But abandoning one’s friends in the cemetery to scare the wits out of them was common among high school students in the ’70s.

Lisa Cavanaugh, a 1979 Woodrow graduate who is now a teacher at J.L. Long Middle School, recalls such a story “back in the late ’70s, when cell phones were not around.”

After a football game one night, she and her friend went driving around with some guy friends. They had filled up on Cokes at a pizza place, and before long, the girls were feeling the effects. Finally, the guys stopped and let them out to relieve themselves in the dark near White Rock Lake.

“Unbeknown to us, the guys chose Cox Cemetery to drop us off, and boy did they drop us — they drove off,” she says. “Screaming didn’t do any good. It just scared us all the more.”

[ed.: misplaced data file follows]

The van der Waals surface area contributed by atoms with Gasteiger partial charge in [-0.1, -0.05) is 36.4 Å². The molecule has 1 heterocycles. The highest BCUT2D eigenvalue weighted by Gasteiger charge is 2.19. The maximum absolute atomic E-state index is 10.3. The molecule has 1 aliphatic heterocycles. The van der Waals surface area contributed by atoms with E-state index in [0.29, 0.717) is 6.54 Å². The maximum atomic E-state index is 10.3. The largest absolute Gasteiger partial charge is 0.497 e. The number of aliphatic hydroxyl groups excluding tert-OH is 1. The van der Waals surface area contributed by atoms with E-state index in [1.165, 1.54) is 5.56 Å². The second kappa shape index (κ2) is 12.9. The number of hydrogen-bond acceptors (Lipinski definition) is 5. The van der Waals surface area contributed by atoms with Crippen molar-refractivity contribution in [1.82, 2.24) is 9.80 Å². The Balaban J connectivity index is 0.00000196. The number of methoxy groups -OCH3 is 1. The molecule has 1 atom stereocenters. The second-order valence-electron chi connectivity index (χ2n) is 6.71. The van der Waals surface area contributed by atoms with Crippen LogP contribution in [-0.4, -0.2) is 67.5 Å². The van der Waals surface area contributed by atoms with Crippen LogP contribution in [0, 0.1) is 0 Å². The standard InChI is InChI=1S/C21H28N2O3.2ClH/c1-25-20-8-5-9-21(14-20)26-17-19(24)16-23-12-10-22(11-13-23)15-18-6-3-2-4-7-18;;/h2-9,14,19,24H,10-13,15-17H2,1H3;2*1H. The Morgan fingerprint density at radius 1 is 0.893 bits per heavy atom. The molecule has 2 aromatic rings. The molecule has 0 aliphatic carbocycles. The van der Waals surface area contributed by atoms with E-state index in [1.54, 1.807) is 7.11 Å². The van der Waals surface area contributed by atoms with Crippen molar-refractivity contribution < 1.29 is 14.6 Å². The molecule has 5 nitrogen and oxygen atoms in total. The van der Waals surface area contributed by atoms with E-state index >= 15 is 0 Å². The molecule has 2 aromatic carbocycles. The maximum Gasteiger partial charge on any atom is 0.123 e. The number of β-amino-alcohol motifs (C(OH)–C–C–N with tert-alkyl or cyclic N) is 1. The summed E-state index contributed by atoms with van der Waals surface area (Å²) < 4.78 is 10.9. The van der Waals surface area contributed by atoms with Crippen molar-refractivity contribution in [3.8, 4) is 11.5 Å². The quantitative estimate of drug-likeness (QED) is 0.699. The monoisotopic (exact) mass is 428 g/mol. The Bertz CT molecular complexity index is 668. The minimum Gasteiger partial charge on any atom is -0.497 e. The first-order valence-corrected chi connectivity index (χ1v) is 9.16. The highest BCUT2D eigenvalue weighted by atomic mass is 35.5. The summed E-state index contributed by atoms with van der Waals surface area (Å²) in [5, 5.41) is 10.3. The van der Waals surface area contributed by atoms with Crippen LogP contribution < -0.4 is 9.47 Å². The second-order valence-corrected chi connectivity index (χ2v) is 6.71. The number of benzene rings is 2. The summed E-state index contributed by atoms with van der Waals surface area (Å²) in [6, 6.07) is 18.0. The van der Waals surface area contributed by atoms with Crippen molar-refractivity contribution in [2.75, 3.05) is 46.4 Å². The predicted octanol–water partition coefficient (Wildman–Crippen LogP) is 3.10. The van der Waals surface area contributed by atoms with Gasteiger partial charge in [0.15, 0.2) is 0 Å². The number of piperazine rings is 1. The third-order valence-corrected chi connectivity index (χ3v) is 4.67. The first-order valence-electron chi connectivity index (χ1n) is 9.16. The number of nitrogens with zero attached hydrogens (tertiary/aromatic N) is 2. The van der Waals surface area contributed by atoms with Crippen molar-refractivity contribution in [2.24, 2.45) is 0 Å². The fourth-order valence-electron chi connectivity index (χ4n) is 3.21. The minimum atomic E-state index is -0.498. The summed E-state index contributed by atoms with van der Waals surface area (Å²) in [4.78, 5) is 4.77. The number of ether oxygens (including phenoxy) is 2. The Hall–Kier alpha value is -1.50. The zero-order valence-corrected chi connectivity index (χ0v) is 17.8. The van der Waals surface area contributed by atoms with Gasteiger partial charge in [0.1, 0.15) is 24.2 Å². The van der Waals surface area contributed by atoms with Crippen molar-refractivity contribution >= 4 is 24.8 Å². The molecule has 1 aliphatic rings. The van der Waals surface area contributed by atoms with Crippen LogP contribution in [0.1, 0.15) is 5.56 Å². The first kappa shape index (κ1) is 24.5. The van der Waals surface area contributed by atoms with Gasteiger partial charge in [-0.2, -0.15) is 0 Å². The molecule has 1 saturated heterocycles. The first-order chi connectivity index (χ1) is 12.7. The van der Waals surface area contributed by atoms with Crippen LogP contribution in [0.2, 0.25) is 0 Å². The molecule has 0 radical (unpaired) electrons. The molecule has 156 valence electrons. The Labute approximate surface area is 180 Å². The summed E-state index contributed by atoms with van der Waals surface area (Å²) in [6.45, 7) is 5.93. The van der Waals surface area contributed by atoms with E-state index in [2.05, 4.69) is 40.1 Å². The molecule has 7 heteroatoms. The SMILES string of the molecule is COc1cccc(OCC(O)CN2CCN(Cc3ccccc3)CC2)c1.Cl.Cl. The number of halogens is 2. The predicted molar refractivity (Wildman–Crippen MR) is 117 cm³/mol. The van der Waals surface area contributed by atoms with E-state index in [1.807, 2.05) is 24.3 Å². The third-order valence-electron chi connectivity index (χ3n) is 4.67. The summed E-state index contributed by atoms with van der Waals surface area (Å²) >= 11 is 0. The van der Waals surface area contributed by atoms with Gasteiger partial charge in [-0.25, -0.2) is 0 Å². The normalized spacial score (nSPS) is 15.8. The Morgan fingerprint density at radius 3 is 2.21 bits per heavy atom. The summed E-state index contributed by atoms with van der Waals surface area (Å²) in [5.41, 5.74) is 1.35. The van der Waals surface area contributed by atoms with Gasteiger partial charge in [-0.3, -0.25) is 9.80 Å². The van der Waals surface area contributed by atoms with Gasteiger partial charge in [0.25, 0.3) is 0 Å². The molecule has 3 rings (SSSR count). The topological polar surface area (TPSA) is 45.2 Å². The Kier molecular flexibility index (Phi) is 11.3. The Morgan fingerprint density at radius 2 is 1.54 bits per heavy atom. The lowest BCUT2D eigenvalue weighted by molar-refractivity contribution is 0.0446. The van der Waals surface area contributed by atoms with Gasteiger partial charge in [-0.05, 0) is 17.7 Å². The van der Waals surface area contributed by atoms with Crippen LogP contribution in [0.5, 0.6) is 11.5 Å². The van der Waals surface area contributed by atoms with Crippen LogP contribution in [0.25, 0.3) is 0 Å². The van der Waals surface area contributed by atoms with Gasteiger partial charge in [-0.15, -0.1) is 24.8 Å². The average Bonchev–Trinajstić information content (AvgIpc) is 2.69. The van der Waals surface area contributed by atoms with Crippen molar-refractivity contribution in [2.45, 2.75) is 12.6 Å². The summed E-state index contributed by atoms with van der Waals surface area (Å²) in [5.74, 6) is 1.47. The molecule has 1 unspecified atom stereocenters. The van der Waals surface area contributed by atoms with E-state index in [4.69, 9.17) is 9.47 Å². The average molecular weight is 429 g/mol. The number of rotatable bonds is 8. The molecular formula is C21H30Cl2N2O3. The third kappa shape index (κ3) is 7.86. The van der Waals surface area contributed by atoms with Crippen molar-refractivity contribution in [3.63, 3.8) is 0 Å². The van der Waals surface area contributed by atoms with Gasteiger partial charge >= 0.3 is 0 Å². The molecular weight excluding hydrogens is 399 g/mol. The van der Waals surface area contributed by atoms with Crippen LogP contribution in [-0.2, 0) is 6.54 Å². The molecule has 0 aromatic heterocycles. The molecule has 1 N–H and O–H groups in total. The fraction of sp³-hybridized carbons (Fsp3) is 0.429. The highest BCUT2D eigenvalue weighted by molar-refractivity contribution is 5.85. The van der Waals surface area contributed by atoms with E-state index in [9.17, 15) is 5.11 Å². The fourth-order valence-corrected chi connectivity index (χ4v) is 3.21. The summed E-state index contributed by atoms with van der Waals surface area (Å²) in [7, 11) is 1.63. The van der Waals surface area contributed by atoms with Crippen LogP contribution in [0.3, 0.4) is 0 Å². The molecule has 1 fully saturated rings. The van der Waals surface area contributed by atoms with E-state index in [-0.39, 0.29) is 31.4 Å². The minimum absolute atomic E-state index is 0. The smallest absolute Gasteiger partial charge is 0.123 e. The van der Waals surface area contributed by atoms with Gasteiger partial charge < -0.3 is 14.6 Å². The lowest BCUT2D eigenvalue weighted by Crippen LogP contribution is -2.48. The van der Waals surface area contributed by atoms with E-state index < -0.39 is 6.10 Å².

After about 30 minutes in the pitch-black cemetery, the guys reappeared.

“What I believe keeps the stories alive is the hope of life after death, as well as just the fright and excitement of a good ghost story.” —Joyce Maner

Cavanaugh ran into one of those guys recently, and she reminded him of the prank, admonishing him with, “How would you like it if someone did that to your daughter now?”

He gave her a woeful apology, she says.

Rains says Woodrow/Bryan Adams high school rivalries played out at the cemetery too.

“They used to come over to our side of the lake to explore, and we didn’t like that, so we used to hide behind the tombstones and wait for them,” he says.

“Once, my friend Ricky Rodriguez and I scared a B.A. guy so much, he hurdled the fence.”

Cox Cemetery is not open to the public, but it usually is unlocked.

Includes excerpts from 2011 Advocate Magazine story. Rachel Stone contributed.